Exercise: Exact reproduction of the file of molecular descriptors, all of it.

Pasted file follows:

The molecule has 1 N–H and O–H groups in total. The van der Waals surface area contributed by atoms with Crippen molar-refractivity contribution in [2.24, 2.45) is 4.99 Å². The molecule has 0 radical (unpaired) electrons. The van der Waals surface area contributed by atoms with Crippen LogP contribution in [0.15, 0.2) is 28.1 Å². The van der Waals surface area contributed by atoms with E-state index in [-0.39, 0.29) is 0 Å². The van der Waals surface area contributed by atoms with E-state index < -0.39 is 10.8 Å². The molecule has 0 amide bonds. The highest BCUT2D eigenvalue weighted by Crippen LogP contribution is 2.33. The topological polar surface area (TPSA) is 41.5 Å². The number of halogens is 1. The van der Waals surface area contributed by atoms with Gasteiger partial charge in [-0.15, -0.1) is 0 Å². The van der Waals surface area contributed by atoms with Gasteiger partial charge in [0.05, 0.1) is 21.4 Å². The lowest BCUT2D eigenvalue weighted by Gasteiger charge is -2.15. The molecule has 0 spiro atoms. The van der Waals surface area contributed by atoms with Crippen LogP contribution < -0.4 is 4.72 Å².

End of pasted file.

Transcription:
The molecule has 1 N–H and O–H groups in total. The van der Waals surface area contributed by atoms with Crippen molar-refractivity contribution in [2.24, 2.45) is 4.99 Å². The molecule has 0 radical (unpaired) electrons. The van der Waals surface area contributed by atoms with Crippen LogP contribution in [0.15, 0.2) is 28.1 Å². The van der Waals surface area contributed by atoms with E-state index in [-0.39, 0.29) is 0 Å². The van der Waals surface area contributed by atoms with E-state index < -0.39 is 10.8 Å². The molecule has 0 amide bonds. The highest BCUT2D eigenvalue weighted by Crippen LogP contribution is 2.33. The topological polar surface area (TPSA) is 41.5 Å². The number of halogens is 1. The van der Waals surface area contributed by atoms with Gasteiger partial charge in [-0.15, -0.1) is 0 Å². The van der Waals surface area contributed by atoms with Gasteiger partial charge in [0.05, 0.1) is 21.4 Å². The lowest BCUT2D eigenvalue weighted by Gasteiger charge is -2.15. The molecule has 0 spiro atoms. The van der Waals surface area contributed by atoms with Crippen LogP contribution < -0.4 is 4.72 Å².